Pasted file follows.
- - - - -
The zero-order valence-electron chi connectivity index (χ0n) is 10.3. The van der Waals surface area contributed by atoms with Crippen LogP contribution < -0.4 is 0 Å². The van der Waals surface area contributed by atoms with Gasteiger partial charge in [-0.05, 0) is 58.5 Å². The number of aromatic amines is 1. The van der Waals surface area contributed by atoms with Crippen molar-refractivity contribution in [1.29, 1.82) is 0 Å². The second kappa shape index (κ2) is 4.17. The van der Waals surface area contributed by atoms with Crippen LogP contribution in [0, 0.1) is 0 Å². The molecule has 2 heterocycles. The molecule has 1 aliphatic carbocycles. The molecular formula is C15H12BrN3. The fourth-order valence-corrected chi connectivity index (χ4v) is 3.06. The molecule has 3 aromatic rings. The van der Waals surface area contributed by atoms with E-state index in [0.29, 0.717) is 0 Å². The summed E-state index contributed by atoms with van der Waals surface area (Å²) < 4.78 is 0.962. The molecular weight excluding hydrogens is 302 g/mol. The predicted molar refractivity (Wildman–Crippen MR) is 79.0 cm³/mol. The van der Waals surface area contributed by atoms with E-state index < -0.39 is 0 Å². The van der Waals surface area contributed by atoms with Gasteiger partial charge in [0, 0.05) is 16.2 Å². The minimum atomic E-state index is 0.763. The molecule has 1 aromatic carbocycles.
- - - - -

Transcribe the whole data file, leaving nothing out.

The zero-order valence-electron chi connectivity index (χ0n) is 10.3. The van der Waals surface area contributed by atoms with Crippen LogP contribution < -0.4 is 0 Å². The van der Waals surface area contributed by atoms with Gasteiger partial charge in [-0.05, 0) is 58.5 Å². The number of aromatic amines is 1. The van der Waals surface area contributed by atoms with Crippen molar-refractivity contribution in [1.29, 1.82) is 0 Å². The second kappa shape index (κ2) is 4.17. The van der Waals surface area contributed by atoms with Crippen LogP contribution in [0, 0.1) is 0 Å². The molecule has 2 heterocycles. The molecule has 1 aliphatic carbocycles. The molecular formula is C15H12BrN3. The fourth-order valence-corrected chi connectivity index (χ4v) is 3.06. The molecule has 3 aromatic rings. The van der Waals surface area contributed by atoms with E-state index in [0.29, 0.717) is 0 Å². The summed E-state index contributed by atoms with van der Waals surface area (Å²) < 4.78 is 0.962. The molecular weight excluding hydrogens is 302 g/mol. The predicted molar refractivity (Wildman–Crippen MR) is 79.0 cm³/mol. The van der Waals surface area contributed by atoms with E-state index < -0.39 is 0 Å². The van der Waals surface area contributed by atoms with Gasteiger partial charge in [0, 0.05) is 16.2 Å². The minimum atomic E-state index is 0.763. The molecule has 1 aromatic carbocycles.